The Walking Dead is coming to an end this year, and so it seems is most of the long-standing legal action by Robert Kirkman and other executive producers of the zombie apocalypse series against AMC.
In a final ruling Wednesday, Los Angeles Superior Court Judge Daniel Buckley gutted most of the fight pitting Kirkman, Gale Anne Hurd, David Alpert and fellow TWD EPs Charles Eglee and Glen Mazzara against former home of Mad Men. “Based upon the facts and evidence before the Court, the Court finds no triable issues of material fact as to Plaintiffs’ first cause of action for breach of the implied covenant of good faith and fair dealing,” Buckley wrote in a partial summery judgment ruling today on the plaintiffs’ third amended complaint (read it here). “Accordingly, summary adjudication is GRANTED as to the first cause of action.”
A lot of this matter revolved around contesting definitions of modified adjusted gross receipts. aka MAGR. That didn’t fly high with Buckley in his second kick at this TWD can.
“Much of Plaintiffs’ argument related to the implied covenant claim is based upon the unsupported assumption that a benefit of their bargain was a positive MAGR, always resulting in contingent compensation, for each year,” the LASC judge said in his 18-page ruling . He added, “Plaintiffs do not cite any contractual language supporting this assumption and Plaintiffs agreed to be bound by Defendants’ MAGR term.”
Leaving some audit claims of the case first filed back in August 2017 intact, Buckley effectively has determined that AMC did not, as the EPs and former TWD showrunner Frank Darabont before them had asserted, rig their deals back in the show’s early days to ensure they were denied the vast profits the one-time blockbuster generated. “The Court agrees with Defendants that none of these categories of evidence are sufficient to raise a triable issue of fact that Defendants deprived Complaints of the benefit of their bargain or acted arbitrarily, irrationally, or malevolently such that a reasonable jury could find their conduct breached of implied covenant of good faith and fair dealing,” Buckley wrote in his final ruling, which mirrors a non-ironic tentative ruling of April 1.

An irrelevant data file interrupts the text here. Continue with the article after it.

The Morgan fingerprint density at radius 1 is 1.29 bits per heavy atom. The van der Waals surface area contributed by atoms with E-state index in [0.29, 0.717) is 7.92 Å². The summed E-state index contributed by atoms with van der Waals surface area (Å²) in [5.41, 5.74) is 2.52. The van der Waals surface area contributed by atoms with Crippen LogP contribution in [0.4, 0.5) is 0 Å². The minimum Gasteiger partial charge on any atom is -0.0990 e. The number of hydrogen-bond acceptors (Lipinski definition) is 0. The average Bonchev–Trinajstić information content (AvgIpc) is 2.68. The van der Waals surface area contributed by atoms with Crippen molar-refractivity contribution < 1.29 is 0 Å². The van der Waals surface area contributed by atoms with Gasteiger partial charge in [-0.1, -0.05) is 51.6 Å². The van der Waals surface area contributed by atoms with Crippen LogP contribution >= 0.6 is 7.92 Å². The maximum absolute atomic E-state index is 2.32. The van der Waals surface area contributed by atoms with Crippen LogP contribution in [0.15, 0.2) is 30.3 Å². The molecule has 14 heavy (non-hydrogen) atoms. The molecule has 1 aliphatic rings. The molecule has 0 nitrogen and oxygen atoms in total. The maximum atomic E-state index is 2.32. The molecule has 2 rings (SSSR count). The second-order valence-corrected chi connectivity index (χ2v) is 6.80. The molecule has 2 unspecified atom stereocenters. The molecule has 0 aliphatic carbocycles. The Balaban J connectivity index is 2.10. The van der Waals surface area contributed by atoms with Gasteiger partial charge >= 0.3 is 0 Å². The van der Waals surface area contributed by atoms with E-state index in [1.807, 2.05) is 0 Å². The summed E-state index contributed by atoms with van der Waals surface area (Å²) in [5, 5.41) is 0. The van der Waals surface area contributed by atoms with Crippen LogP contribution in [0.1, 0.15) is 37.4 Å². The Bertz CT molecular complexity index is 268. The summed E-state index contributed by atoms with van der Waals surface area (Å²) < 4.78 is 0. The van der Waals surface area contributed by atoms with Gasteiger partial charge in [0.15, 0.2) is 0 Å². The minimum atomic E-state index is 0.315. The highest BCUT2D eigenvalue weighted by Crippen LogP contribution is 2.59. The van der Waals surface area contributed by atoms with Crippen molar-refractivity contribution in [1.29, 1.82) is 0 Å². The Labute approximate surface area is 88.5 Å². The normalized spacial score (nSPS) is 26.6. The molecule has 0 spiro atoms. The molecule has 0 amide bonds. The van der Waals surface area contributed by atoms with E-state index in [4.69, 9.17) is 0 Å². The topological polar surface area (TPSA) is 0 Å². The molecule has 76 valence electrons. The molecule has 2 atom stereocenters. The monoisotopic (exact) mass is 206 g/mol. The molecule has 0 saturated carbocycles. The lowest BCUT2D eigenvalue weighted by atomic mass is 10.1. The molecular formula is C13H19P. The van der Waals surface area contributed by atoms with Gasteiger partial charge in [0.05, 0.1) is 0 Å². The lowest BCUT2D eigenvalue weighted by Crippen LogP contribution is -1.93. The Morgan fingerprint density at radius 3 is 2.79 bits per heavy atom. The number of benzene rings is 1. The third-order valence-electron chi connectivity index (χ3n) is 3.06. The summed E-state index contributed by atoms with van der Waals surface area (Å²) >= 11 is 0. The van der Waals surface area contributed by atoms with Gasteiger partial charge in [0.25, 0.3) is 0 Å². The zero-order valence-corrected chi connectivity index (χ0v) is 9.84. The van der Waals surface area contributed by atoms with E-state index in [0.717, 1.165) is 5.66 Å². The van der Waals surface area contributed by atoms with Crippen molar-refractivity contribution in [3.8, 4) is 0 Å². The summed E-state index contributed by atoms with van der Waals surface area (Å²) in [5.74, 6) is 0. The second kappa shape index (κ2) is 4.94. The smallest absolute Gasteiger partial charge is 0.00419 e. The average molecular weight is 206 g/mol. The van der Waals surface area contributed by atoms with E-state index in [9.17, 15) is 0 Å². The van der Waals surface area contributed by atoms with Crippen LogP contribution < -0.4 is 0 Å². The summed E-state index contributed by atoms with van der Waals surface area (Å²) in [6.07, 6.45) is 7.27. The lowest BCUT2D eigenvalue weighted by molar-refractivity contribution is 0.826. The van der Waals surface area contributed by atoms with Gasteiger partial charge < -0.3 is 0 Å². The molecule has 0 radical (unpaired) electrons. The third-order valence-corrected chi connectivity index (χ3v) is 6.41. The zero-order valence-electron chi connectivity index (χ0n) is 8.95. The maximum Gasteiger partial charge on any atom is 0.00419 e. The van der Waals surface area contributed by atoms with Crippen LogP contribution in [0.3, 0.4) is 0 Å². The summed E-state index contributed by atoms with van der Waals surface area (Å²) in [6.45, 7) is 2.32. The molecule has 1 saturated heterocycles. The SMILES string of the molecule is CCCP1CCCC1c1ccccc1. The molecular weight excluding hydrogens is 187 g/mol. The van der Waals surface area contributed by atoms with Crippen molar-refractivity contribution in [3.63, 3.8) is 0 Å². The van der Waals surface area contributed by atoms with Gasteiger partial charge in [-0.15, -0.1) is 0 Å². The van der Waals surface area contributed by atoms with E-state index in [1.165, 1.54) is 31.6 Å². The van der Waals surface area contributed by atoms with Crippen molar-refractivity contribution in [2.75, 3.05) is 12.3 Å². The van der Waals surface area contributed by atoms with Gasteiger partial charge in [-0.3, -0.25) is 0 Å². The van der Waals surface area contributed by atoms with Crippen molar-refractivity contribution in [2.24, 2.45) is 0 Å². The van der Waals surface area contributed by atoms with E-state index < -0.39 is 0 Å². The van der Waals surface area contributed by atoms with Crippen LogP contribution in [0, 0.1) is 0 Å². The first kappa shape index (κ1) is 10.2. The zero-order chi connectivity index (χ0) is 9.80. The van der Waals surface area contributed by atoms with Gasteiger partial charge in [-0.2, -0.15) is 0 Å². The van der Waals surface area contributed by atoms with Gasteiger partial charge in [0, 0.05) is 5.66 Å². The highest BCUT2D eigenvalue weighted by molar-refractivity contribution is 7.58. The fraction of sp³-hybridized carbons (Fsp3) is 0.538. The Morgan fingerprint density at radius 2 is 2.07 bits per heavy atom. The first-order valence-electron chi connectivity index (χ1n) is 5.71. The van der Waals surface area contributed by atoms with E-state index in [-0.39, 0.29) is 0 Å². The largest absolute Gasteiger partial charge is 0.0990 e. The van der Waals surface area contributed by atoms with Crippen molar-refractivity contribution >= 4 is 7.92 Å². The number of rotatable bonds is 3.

“Today’s ruling is a decisive blow to this overreaching case,” Orin Snyder, one of AMC’s primary attorneys, said today. “This is the second time the court has thrown out the plaintiffs’ main claims, and rejected their attempt to rewrite their contracts in search of an unjustified windfall.” The Gibson, Dunn & Crutcher lawyer added, “We are pleased with the court’s ruling, which leaves only narrow audit claims to be resolved at trial, where we are confident we will prevail.”
Now, nothing ever truly seems over in American courts when it comes to white-collar dust-ups, even if they do openly include flesh-eating walkers. However, coming off TWD comic creator Kirkman’s unsuccessful efforts at a 2020 mini-trial to resolve contract interpretations and Darabont settling his almost decade-long showdown last year for a cool $200 million and some stray rights, it’s hard to see how much further the EPs can take this one.
Or put another way, though there are several high-profile spinoffs in the works, The Walking Dead the mothershow is set to conclude the final eight episodes of its 11th and last season later this year. Even with the audit issues still alive and kicking for a trial, this Kirkman and company lawsuit may not be far behind.